When New Yorker Casey Phillips visits the tiny country of Moritania, she simply wants to see where her ancestors came from. Instead, she’s mistaken for a princess.
The real princess has been kidnapped, and Crown Prince Eric von Lieberhaven insists Casey—a dead ringer for the missing royal—step into the princess’s shoes until she can be freed.
As Casey upends royal tradition, Eric finds himself hoping the cheeky American never returns home. But can a secretary from Brooklyn really find happiness with a prince?
Somewhere in the Alps, 1987
Twenty minutes later, Casey occupied a chair in the little booth at the edge of Moritania while two officers dressed like the Pope’s Swiss Guards scuttled around trying to find new and different ways to make her more comfortable. She assured them that there was only so much comfort one could find at a border crossing. All she succeeded in doing was making them look more miserable. But when she asked whether the American consul was coming, or even a tow truck, all they did was exchange worried little glances.
“Soon now, my lady,” the spokesman assured her, actually wringing his hands. “He promised.”
Casey shrugged again, thinking that she was doing a lot of that, and crossed her legs, resettling her wide denim skirt around her legs. Not exactly climbing clothes. But then, Julie Andrews had done the Alps in a habit.
“This is real Sound of Music country,” she said, not really expecting an answer by now. “Of course, you guys were probably raised on Wagner and Romberg.”
“Romberg,” she repeated. “You know, Student Prince?”
“Cassandra, what on earth are you up to now?”
Casey lifted her head with a start at the sound of the new voice. Then her mouth dropped open and her brain stalled. Now how had he snuck up on her?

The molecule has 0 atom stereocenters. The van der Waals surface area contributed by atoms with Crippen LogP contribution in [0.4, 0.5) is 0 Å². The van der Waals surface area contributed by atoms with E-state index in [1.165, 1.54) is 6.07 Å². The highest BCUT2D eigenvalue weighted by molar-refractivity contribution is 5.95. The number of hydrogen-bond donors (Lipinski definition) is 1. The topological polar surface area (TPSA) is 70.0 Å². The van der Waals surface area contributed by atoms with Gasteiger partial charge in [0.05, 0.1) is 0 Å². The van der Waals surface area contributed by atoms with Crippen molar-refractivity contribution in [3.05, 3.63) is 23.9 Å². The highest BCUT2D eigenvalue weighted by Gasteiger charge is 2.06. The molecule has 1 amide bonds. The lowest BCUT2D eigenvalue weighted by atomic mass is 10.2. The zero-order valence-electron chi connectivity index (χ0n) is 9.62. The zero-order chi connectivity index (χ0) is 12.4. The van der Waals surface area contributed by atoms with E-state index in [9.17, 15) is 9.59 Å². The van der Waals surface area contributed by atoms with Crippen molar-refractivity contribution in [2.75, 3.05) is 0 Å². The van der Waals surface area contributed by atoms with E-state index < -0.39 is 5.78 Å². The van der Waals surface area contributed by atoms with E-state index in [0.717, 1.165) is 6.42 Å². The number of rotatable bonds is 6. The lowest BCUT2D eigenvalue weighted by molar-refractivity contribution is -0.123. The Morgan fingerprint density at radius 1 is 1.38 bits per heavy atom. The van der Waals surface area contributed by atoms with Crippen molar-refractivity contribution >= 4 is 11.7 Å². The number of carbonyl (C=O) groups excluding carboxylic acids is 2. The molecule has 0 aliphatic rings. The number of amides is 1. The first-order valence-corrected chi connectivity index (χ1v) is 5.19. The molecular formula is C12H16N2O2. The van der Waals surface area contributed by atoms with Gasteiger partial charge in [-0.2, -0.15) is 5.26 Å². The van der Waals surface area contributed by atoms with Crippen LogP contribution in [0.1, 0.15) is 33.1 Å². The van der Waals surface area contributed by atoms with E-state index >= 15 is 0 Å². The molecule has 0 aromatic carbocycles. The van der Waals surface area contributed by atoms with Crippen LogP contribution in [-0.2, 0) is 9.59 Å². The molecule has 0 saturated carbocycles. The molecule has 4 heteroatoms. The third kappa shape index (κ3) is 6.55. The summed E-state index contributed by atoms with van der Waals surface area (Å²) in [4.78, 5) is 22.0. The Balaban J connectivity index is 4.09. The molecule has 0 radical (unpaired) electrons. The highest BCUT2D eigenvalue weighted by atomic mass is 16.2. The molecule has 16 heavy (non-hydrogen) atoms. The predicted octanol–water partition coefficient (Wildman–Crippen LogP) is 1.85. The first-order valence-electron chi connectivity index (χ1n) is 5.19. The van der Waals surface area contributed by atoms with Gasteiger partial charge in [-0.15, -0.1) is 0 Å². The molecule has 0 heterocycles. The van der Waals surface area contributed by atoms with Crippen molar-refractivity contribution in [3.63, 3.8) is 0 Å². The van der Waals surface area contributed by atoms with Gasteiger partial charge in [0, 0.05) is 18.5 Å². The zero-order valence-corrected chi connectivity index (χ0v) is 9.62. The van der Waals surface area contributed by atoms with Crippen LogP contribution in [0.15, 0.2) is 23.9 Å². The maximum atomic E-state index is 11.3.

The guards were saluting now, and a new man stood in the doorway. Man? More like a miracle. He was breathtaking, the kind of man she was sure she had never in her life run into on the streets of Brooklyn. Clad in precisely pressed gray flannel slacks, a hunter’s jacket of tweed and leather and a wool sweater over a snow-white shirt and navy blue tie, he looked more like an English lord gone to tour his estate.
Tall, maybe six feet, and slim. Athletic. Casey could imagine him on a polo pony or a yacht, the wind sweeping through his golden-brown hair. He had a face that would have made Cary Grant cry: long, with an aquiline nose, a strong chin and a well-bred brow. It was a cultured face with eyes the color of a summer sky, although right now that summer sky seemed a bit chilly. And it went with an actual English accent. In the Alps.
A most practical child, Casey had never been able to figure how Cinderella could have been swept off her feet within the space of one dance. If this guy had been the one wearing the tights, it would have made perfect sense. She was in love before she even knew his name.
He turned briefly and dispatched the guards with a gentle word. The relief on their features was palpable as they straightened and departed.
“How did you do that?” Casey asked, getting to her feet. “No matter what I did they kept checking out their toes. It’s kind of unnerving after awhile, ya know?”
Her guest considered her with evident frustration. “When are you going to stop? You’re not going to make them better subjects by playing games with them. And you’re certainly playing havoc with my schedule.”